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How Great Leaders Handle Uncertainty and Ambiguity
“Your capacity as a leader will be determined by how well you learn to deal with uncertainty.” — Andy Stanley
Leadership and uncertainty go hand in hand. Without times of uncertainty, there would be no need for leadership. The role and purpose of a leader is to carry an organization to success in the face of uncertainty—to succeed where others may falter.
Dealing with uncertainty is what leaders do.
That said, sometimes uncertainty can be overwhelmingly exceptional. Circumstances such as the currently unfolding global pandemic, pose challenges that push even seasoned leaders to the limits of their capabilities.
Certain leadership skills are of greater value during such times of strife. It is wholly unsurprising that the roots of these leadership skills all reside in leadership maturity and optimism.
A leader cast into a whirlwind of uncertainty can either become an “uncertainty absorber/simplifier” or an “uncertainty amplifier.”
Your goal is to be an uncertainty absorber. How do you accomplish that goal? Upon what leadership skills do you predicate your uncertainty-absorbing position?
Embrace Change and Disruption
Uncertainty pushes us out of our comfort zones. Thus, it forces us to be creative, innovative, and more resilient. Mature leaders who are capable of seeing the big picture amid complex and unfamiliar situations are often at their best during such times.
With every disruption comes opportunity. Every setback carries a lesson and acts as a stepping stone for the intelligent leader.
Do not play defense. Be proactive. And communicate this attitude to your team and overcome, together, the feelings of powerlessness that uncertainty often fosters.
Don’t Dither. Act.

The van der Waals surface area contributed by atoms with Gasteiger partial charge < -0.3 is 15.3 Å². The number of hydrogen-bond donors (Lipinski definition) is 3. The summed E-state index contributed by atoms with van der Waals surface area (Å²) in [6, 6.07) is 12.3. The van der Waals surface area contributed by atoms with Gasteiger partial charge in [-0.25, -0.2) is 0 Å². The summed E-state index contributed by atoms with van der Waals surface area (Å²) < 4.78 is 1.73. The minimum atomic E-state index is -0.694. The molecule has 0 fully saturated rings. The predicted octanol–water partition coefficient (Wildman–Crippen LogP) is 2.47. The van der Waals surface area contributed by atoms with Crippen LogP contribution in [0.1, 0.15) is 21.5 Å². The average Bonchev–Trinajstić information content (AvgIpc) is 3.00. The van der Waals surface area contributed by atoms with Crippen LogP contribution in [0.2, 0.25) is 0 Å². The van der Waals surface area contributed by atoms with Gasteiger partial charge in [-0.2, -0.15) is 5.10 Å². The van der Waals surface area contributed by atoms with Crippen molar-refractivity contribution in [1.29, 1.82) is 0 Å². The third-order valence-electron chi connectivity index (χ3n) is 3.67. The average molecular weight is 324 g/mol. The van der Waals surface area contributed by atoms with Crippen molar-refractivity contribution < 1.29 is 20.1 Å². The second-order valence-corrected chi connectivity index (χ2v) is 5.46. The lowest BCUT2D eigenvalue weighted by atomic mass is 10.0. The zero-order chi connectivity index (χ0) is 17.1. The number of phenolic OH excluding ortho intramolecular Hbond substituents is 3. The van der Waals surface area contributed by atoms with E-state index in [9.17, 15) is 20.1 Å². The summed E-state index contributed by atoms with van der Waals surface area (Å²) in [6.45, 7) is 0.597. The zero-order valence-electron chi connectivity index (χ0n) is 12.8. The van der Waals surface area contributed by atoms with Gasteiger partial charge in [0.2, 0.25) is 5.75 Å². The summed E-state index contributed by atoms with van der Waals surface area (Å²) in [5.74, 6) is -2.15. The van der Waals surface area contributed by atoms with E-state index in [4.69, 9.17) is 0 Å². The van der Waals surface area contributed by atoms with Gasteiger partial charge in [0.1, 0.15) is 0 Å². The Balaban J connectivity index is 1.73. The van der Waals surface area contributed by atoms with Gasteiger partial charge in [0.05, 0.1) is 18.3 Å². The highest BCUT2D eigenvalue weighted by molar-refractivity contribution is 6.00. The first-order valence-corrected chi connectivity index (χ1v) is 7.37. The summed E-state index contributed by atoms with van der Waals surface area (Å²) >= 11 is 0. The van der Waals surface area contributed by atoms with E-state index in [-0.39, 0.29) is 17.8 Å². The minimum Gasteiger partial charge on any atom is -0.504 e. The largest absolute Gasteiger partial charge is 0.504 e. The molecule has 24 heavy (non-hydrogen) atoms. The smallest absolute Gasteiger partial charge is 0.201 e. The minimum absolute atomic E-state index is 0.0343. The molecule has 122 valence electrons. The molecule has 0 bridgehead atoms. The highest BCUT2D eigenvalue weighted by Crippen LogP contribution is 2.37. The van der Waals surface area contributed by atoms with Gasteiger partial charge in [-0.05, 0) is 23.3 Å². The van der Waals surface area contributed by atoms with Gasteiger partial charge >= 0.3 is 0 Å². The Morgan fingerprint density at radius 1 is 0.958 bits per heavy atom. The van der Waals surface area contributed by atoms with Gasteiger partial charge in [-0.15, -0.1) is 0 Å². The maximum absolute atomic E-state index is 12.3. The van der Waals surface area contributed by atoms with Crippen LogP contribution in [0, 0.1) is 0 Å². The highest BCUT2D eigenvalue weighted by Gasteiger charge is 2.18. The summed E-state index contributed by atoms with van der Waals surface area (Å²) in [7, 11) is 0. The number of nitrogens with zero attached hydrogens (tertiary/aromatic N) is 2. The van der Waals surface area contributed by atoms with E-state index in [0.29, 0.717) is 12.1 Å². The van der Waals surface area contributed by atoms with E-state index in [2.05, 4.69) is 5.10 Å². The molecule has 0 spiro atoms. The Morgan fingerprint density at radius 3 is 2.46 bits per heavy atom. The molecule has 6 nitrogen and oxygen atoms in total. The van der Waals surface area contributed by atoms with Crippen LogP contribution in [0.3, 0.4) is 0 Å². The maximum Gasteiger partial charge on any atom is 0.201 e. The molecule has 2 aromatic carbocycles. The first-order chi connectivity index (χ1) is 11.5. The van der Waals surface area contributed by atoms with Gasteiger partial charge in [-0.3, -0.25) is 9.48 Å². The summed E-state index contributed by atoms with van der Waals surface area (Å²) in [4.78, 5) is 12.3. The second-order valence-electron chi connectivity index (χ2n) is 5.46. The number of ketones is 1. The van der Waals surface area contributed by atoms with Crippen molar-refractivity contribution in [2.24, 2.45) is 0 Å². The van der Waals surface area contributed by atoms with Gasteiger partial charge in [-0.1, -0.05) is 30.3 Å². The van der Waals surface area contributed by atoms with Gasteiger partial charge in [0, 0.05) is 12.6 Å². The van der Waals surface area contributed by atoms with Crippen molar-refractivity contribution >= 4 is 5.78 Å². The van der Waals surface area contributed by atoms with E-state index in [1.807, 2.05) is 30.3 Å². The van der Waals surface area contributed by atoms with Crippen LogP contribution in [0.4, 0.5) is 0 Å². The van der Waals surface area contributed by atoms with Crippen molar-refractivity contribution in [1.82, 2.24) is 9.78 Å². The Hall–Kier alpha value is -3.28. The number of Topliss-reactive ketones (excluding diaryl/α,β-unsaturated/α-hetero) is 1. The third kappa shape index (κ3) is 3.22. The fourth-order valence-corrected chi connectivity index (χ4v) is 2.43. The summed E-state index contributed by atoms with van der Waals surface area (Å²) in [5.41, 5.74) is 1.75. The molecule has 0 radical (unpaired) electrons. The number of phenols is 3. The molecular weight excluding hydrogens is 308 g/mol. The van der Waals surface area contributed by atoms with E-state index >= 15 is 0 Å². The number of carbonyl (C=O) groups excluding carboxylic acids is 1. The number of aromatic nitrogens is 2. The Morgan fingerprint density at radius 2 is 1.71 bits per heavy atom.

You may not be aware of the strategy your superiors will follow, but there is plenty you can do on your own.
During times of uncertainty, identify something you can do for the success of your organization and swing into action pragmatically and decisively. But do not overreach. Stick to the basics and aim to deliver value that way. Get your team into top shape and do the best possible work you can.
Intelligent leaders may not know what is ahead, but they can make educated bets: those who understand the value-drivers of their organization are never completely in the dark about the options senior management may consider. If you have an idea about the likely changes, do your best to position yourself and your team well for their adoption.
Set small, short-term goals in anticipation of your superiors’ decisions and start acting on them. Decisive action dispels uncertainty for your reports, allaying their anxieties.
Aim for Emotional Stability
Another benefit of taking decisive action amid uncertainly is that such actions propel you and your team past the realm of reactive emotions.
By acting decisively, you can limit emotional reactivity.
Reach out to your peers, superiors, and reports to gather information on the likely direction of your organization. Communicate your conclusions to your team and aim to anticipate their questions. Make a point of communicating more often than you normally would and keep feedback channels open in all directions.
Get your emotions under control. Do not hesitate to request assistance from your peers and superiors in this regard if you feel that you need it.
Emotional reactivity distorts reality. By defeating it, you will avoid its pitfalls, such as taking action based on rumors, or out of frustration or fear.
Use Others’ Expertise
As I have pointed out in my Intelligent Leadership Executive Coaching program, leaders need a reservoir of positive experiences that they can pull from for inspiration in times of need. If they do not have such positive experiences themselves, they can always benefit from others’ stories—from the present and the past. They may read about the experiences of, or speak to, respected superiors, elders, leadership development professionals, teachers, and others.
Consulting your peers should always be an option as well. You can also leave the comfort of your organizational network, and reach out to thought leaders and leadership development professionals, both nationally and globally.
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